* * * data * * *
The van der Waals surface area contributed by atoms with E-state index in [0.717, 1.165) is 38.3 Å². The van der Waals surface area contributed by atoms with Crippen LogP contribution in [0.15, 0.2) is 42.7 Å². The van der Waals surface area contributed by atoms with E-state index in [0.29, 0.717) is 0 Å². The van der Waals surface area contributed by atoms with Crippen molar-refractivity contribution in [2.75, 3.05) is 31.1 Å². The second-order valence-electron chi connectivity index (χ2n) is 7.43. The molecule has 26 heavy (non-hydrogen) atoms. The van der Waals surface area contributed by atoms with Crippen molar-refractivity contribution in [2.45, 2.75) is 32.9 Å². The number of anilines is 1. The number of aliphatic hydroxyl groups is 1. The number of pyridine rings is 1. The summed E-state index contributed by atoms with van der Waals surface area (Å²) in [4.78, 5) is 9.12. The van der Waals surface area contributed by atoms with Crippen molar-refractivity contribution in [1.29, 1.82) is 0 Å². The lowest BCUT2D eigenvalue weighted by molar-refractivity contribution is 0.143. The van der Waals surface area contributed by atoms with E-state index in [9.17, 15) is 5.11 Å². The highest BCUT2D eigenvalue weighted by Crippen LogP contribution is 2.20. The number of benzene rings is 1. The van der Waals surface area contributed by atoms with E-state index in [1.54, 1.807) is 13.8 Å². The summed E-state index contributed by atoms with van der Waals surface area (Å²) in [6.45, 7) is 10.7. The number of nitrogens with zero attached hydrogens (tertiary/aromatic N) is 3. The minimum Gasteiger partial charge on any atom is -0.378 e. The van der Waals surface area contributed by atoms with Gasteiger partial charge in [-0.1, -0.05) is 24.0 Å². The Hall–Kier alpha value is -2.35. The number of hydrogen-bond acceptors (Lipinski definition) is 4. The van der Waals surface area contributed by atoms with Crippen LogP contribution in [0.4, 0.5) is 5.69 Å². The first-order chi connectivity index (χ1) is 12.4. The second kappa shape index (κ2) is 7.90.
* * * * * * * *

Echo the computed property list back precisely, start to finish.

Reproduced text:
The van der Waals surface area contributed by atoms with E-state index in [0.717, 1.165) is 38.3 Å². The van der Waals surface area contributed by atoms with Crippen LogP contribution in [0.15, 0.2) is 42.7 Å². The van der Waals surface area contributed by atoms with E-state index in [0.29, 0.717) is 0 Å². The van der Waals surface area contributed by atoms with Crippen molar-refractivity contribution in [2.75, 3.05) is 31.1 Å². The second-order valence-electron chi connectivity index (χ2n) is 7.43. The molecule has 26 heavy (non-hydrogen) atoms. The van der Waals surface area contributed by atoms with Crippen molar-refractivity contribution in [2.45, 2.75) is 32.9 Å². The number of anilines is 1. The number of aliphatic hydroxyl groups is 1. The number of pyridine rings is 1. The summed E-state index contributed by atoms with van der Waals surface area (Å²) in [4.78, 5) is 9.12. The van der Waals surface area contributed by atoms with Crippen molar-refractivity contribution in [1.29, 1.82) is 0 Å². The lowest BCUT2D eigenvalue weighted by molar-refractivity contribution is 0.143. The van der Waals surface area contributed by atoms with E-state index in [9.17, 15) is 5.11 Å². The highest BCUT2D eigenvalue weighted by Crippen LogP contribution is 2.20. The number of benzene rings is 1. The van der Waals surface area contributed by atoms with E-state index in [1.54, 1.807) is 13.8 Å². The summed E-state index contributed by atoms with van der Waals surface area (Å²) in [6.45, 7) is 10.7. The number of nitrogens with zero attached hydrogens (tertiary/aromatic N) is 3. The minimum Gasteiger partial charge on any atom is -0.378 e. The van der Waals surface area contributed by atoms with Gasteiger partial charge in [-0.1, -0.05) is 24.0 Å². The Hall–Kier alpha value is -2.35. The number of hydrogen-bond acceptors (Lipinski definition) is 4. The van der Waals surface area contributed by atoms with Crippen LogP contribution in [0.4, 0.5) is 5.69 Å². The first-order chi connectivity index (χ1) is 12.4. The second kappa shape index (κ2) is 7.90.